You all generate 28 per cent of State revenue, but take 42 per cent of State spending. Downstate makes up the difference.

With your talk of secession, it sounds like you don’t like the deal you’ve got now. My feeling, given all of the above, as a City of New York resident, is that if some equitable way of dividing up the State’s resources and infrastructure (particularly the latter, as it has been built up by downstaters), and figuring out the resulting administrative mess, could be devised, then, please, go. Go and take your guns and your rural “virtue” with you! Go and don’t come back!

That’s the end of my comment.

I also wonder about gun shows being like rural swap meets. That may well be the case in out of the way rural areas, but it hardly seems to apply to the high tech, slick displays I have seen video of from elsewhere.

UPDATE: I guess Bill has not seen fit to publish my comment. Apparently, iconoclasm and free thinking are for him only!

Update II: Seems like he has, belatedly, added the comment. Why he had to wait so long, until the article is no longer prominent on the site, is beyond me. I did have a link, but then so did other comments which were approved sooner even though written later.


The Volokh Conspiracy

Apparently, I have been kicked off the Volokh Conspiracy, for the crime of being “ungenerous” (in the words of co blogger Orin Kerr) to super Likudnik David Bernstein’s hysterical, knee jerk, substanceless bloviation re the application of an academic boycott of Israel. Folks can check out the thread here,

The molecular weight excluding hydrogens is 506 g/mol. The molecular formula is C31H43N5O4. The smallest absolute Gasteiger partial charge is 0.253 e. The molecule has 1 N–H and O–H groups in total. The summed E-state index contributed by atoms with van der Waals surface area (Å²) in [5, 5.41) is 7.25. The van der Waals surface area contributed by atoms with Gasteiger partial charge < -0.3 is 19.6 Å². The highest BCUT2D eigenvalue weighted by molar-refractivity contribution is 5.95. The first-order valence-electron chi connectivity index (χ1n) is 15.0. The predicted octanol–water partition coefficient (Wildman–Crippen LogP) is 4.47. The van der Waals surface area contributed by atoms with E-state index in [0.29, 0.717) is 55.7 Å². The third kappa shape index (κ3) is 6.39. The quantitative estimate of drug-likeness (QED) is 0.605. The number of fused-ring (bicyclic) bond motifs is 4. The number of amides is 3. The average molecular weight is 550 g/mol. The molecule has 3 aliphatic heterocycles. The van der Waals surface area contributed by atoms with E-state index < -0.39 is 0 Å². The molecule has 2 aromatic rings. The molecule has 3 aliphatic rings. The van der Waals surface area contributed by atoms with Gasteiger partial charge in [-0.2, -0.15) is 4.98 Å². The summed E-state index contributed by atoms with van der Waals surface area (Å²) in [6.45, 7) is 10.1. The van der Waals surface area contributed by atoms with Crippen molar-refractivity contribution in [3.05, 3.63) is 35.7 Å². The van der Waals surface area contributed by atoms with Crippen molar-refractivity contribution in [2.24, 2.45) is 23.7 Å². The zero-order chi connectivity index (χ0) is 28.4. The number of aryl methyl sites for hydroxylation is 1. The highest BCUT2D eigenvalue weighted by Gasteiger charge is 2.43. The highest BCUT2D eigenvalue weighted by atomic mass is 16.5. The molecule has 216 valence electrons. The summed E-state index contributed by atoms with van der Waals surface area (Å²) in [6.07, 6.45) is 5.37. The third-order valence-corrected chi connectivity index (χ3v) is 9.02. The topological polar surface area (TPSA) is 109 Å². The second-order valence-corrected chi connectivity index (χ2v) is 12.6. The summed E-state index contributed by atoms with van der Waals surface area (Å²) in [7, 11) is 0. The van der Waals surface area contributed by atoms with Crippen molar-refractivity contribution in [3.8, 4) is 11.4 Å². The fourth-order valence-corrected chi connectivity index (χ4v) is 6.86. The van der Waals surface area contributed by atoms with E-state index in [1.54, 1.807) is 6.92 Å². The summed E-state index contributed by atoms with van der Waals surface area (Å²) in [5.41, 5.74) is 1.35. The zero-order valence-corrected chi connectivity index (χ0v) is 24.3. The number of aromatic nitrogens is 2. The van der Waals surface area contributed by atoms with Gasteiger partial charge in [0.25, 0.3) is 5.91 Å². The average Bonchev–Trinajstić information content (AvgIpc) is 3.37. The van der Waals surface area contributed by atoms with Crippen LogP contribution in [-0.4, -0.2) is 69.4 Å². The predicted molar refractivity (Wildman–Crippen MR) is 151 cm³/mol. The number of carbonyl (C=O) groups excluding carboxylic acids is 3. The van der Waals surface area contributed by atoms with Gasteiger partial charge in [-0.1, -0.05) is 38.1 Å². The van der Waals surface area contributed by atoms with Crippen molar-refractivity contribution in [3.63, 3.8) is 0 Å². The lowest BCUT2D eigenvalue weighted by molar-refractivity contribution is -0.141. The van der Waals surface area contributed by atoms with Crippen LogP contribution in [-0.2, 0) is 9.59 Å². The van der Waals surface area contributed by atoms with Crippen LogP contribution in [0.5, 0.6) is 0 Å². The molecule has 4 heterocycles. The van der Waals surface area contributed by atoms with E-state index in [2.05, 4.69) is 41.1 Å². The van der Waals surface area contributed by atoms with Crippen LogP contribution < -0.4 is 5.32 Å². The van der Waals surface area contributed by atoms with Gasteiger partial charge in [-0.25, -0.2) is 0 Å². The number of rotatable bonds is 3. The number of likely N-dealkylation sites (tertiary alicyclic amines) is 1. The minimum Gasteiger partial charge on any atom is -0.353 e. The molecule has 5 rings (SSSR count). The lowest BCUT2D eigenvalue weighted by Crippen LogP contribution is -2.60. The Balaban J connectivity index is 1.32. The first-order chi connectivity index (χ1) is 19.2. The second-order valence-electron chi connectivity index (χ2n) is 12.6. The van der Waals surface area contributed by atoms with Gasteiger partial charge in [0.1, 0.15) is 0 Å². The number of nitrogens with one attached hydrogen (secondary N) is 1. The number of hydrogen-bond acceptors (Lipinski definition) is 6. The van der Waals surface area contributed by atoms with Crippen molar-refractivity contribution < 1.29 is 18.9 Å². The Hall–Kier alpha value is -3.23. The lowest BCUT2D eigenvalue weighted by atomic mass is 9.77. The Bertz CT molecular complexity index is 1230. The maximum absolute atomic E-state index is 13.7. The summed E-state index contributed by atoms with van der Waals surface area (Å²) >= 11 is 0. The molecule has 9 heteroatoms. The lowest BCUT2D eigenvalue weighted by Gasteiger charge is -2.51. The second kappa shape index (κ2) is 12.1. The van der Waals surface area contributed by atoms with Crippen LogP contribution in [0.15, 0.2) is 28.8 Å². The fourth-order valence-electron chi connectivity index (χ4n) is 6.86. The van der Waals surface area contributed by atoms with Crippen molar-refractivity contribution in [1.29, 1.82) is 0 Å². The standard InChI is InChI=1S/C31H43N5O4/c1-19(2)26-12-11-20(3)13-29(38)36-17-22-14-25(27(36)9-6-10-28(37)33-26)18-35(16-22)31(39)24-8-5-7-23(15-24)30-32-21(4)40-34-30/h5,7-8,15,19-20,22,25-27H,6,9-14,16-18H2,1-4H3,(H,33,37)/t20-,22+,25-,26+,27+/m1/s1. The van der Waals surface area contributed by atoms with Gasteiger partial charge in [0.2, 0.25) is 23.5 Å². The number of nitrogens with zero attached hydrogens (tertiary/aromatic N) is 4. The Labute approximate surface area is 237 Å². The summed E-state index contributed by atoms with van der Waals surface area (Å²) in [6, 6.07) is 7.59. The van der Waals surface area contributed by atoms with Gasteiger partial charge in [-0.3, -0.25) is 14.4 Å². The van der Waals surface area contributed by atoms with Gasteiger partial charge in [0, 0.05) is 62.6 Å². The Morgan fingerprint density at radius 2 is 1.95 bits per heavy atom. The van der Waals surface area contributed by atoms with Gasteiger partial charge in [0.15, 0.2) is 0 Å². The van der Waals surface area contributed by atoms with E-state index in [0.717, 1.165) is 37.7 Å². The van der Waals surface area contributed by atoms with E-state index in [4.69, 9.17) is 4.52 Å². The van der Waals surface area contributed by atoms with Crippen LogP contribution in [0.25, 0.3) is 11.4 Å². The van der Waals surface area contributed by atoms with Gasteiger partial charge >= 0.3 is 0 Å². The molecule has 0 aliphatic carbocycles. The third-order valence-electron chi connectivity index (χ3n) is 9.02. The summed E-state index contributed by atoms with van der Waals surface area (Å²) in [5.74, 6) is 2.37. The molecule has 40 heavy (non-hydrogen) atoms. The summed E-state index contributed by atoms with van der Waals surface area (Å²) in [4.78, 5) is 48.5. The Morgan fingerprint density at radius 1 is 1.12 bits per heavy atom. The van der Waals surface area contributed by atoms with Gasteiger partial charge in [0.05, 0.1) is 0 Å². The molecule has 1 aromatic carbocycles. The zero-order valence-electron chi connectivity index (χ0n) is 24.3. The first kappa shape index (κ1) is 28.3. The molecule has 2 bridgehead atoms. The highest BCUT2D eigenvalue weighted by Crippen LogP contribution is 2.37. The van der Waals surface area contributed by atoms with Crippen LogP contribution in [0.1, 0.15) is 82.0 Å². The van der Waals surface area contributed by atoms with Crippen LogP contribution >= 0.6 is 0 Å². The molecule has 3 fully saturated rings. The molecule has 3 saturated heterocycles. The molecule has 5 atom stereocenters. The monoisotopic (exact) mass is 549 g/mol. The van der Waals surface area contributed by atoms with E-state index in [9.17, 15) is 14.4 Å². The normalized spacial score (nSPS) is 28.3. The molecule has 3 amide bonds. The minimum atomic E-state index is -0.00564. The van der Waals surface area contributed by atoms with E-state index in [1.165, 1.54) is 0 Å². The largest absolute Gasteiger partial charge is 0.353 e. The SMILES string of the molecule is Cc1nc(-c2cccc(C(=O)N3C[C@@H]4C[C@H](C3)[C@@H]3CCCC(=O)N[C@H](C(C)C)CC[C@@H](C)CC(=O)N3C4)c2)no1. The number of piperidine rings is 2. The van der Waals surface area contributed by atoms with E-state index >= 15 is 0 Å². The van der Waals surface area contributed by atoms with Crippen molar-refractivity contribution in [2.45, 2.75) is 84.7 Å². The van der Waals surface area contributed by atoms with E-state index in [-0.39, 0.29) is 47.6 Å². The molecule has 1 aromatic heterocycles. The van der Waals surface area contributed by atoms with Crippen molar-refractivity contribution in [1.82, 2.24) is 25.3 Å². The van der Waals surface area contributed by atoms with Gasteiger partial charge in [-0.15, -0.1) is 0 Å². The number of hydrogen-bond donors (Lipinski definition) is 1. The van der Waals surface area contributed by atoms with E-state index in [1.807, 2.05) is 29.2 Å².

if they are interested. Kind of amazing that self described “libertarians” would insist on “generosity,” as they are the first to claim “tyranny” if one penny more than can be justified under Ayn Rand’s crackpot theories is taken from them in taxes. Apparently, that does not apply to their own scribblings, which, no matter how stupid and unsupported, must be given more credit than they actually deserve. Funny too that libertarians would use a thread in which they attack academic boycotts as an excuse to insulate themselves from dissenting opinions, like mine!

Today, I attempted to comment in response to this blog post

but was informed that I no longer had “permission” to post there.

Anyway, here, more or less, is what I tried to post:

First of all, JPII did not bring “freedom” to the Poles primarily so that they could institute a free market economy. He did so, primarily, as a matter of restoring religious freedom. And, even at that, it is no coincidence that Poland is a Catholic country. By which I mean the religious freedom that was being restored was, for the most part, the freedom to be a Roman Catholic. And don’t think that that had nothing to do with JPII’s actions. Secondly, if one is looking for auxiliary reasons for JPII’s actions, I think that political freedom/nationalism provide a much better choice than economics. Poles want to govern Poland, and while they don’t perhaps much like police states, they positively hate foreign, especially Russian (or German), imposed police states.